Modi and Shah should:
(This article is from Economic Times, 5/1/15 by Devanik Sha. He is the founding member and Data Editor at The Political Indian. He has worked with Naandi Foundation, World Bank, Monitor Deloitte, Teach For India and STIR Education. Dr James Kottoor)
It is the beginning of 2015; newspapers and media websites are filled with editorials and opinion pieces analyzing the Modi government’s performance till now and what it needs to do this year on various political and developmental issues.
In 2014, BJP succeeded in doing many “firsts” in India’s political arena. Haryana got its first non-Jat Chief Minister, BJP got many seats in the Vidarbha region in Maharashtra, Jharkhand got its first non-tribal Chief Minister and BJP secured its highest ever tally in Jammu & Kashmir.
Clearly, it has succeeded in breaking conventional caste equations and vote traditions to establish its supremacy in areas which were earlier considered impervious for it. In Uttar Pradesh, where Mayawati and Mulayam Singh heavily depend on their caste vote banks to cruise through elections, BJP virtually snatched ground from both of them, which led their alliance to secure 73 seats there in the Lok Sabha elections.
A lot has been written on BJP’s astounding electoral success in the past year.Now, if we focus our attention on the political arena, it has been not the same for them. Ever since BJP has come to power, repeated controversial comments and remarks by its leaders have become common. Be it Sadhvi’s election remark, Sushma’s appeal to make Gita the national book, or Sakshi Maharaj’s comment about Godse, the media hardly got any time to breathe, and criticized them vociferously. The alleged forced conversions by Hindu fringe groups and threatening statements by their leaders disrupted communal harmony and instilled a sense of fear among the minorities. The turmoil stalled the Rajya Sabha for many days, thereby stopping the BJP from passing several important bills, for which they had to take the ordinance route.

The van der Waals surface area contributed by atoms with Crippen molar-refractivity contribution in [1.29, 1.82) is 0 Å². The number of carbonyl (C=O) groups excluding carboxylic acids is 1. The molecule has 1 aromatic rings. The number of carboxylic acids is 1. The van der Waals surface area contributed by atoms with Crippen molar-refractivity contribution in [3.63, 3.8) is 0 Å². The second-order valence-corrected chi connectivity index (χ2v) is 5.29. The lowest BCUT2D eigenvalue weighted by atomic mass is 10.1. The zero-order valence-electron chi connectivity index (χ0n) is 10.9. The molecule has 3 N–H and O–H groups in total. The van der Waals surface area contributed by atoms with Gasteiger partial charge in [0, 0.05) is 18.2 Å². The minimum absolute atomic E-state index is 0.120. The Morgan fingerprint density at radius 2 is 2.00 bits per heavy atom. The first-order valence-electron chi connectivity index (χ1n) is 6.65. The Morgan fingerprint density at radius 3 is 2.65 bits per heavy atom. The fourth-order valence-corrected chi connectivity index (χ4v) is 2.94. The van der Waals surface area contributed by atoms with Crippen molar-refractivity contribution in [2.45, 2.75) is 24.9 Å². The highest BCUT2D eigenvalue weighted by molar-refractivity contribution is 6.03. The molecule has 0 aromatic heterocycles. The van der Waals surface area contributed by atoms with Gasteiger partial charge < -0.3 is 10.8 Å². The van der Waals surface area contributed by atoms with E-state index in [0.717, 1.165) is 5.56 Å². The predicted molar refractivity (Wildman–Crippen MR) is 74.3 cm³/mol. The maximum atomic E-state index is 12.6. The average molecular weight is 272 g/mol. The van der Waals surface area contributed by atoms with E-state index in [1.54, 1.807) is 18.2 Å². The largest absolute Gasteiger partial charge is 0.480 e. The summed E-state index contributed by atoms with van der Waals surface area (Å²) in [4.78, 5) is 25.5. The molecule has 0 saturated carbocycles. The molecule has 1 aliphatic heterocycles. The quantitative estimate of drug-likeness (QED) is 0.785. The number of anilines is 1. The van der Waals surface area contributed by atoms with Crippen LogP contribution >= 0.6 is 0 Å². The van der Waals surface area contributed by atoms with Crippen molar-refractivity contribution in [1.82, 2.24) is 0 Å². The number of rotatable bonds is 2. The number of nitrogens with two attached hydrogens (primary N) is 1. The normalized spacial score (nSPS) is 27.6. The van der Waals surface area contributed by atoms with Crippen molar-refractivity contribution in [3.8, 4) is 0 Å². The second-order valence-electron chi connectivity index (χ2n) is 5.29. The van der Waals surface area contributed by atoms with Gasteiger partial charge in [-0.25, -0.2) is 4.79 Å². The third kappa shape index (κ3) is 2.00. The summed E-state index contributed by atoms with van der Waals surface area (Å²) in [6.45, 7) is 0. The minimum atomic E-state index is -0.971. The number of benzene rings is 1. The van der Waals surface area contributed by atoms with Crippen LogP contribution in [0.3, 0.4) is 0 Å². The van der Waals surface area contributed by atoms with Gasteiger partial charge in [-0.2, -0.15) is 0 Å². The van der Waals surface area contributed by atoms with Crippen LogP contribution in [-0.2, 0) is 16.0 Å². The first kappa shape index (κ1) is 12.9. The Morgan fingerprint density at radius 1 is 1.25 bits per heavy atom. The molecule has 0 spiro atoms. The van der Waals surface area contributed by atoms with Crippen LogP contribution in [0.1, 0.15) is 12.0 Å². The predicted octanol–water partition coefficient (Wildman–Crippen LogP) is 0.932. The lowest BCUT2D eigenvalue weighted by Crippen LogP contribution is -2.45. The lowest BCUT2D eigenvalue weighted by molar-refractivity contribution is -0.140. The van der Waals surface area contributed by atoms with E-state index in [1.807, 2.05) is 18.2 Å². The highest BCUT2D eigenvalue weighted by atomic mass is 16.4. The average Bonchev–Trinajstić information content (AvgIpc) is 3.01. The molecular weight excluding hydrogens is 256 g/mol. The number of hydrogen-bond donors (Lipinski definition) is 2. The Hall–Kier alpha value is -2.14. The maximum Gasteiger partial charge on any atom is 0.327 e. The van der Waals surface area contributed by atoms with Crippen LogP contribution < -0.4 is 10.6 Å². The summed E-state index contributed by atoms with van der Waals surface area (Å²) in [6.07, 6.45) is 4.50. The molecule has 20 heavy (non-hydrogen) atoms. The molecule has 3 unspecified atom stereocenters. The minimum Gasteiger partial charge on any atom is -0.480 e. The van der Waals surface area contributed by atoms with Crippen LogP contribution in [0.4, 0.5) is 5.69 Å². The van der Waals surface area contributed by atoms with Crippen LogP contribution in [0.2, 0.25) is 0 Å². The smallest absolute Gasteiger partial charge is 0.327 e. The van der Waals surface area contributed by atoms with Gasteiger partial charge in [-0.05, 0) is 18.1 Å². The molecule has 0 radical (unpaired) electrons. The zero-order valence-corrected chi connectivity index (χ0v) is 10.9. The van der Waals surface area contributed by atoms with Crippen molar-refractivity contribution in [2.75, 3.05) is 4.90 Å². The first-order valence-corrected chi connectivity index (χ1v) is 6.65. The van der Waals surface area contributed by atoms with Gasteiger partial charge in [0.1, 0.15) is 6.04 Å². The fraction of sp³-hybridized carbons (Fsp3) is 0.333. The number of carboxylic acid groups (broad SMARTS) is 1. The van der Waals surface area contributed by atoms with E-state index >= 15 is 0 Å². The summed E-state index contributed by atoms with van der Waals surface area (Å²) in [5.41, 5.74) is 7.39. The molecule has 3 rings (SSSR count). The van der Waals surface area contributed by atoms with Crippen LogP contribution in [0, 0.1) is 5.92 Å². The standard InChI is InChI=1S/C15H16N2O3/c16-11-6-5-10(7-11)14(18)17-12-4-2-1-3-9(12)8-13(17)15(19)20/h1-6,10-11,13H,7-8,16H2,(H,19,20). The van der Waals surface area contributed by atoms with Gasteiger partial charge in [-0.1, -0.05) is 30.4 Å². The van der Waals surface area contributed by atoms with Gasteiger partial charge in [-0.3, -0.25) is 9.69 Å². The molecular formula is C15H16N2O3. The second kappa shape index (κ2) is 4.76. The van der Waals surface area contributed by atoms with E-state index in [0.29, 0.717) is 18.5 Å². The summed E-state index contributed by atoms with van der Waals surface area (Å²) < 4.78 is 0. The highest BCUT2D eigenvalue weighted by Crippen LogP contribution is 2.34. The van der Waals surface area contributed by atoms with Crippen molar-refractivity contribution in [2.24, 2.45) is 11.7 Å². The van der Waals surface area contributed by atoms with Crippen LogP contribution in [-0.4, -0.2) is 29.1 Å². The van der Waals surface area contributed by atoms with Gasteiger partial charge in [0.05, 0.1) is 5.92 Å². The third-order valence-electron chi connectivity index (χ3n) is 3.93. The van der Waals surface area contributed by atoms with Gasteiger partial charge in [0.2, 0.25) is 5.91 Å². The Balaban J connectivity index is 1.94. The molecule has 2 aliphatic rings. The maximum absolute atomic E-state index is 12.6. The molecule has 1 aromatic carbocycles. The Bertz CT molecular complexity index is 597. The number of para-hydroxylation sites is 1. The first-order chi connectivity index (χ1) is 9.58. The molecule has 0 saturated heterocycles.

But the most disturbing thing is the unresponsiveness and inaction of Narendra Modi and senior BJP leaders on these issues. Neither have they condemned the actions publically nor have they taken any initiative to stop these fringe groups.
Both these scenarios portray the multifaceted BJP. On one hand, they have successfully broken caste equations, vote traditions and established their governments across various states, which they would like to continue this year as well, but on the other hand, they seem to give a free hand to the Hindu groups to let them carry on with their Hindu adventurism.
The question arises that why can’t the BJP replicate their electoral strategies and perspectives into their politics? Where does Modi and Shah’s ambition to conquer unknown territories and chart new heights disappear, when it comes to Hindu groups and issues concerning minorities?
Having received a landmark majority in the Lok Sabha elections, BJP has a golden opportunity to transform its communal image and focus on making India a global power. During the Lok Sabha election campaigns and rallies, Modi tried to woo the minorities to vote for BJP and promised that he would work for the development of all irrespective of religion and community, but unfortunately, recent incidents are not in sync with his promises.
As seen with the Rajya Sabha deadlock, such incidents would only delay important legislations and hamper Modi’s development agenda. With BJP’s glorious record in breaking traditionalistic vote
banks and scuttling caste equations, BJP should definitely replicate the same in the political arena.
It is understandable that 2014 was an experimental year and BJP had to put in a lot of efforts to reach where they are today, but in 2015, Modi has to focus on fulfilling his developmental promises, for which Modi and Shah should transform the multifaceted BJP into a single faced one, i.e., establishing new ground and breaking traditions, not just electorally but also politically.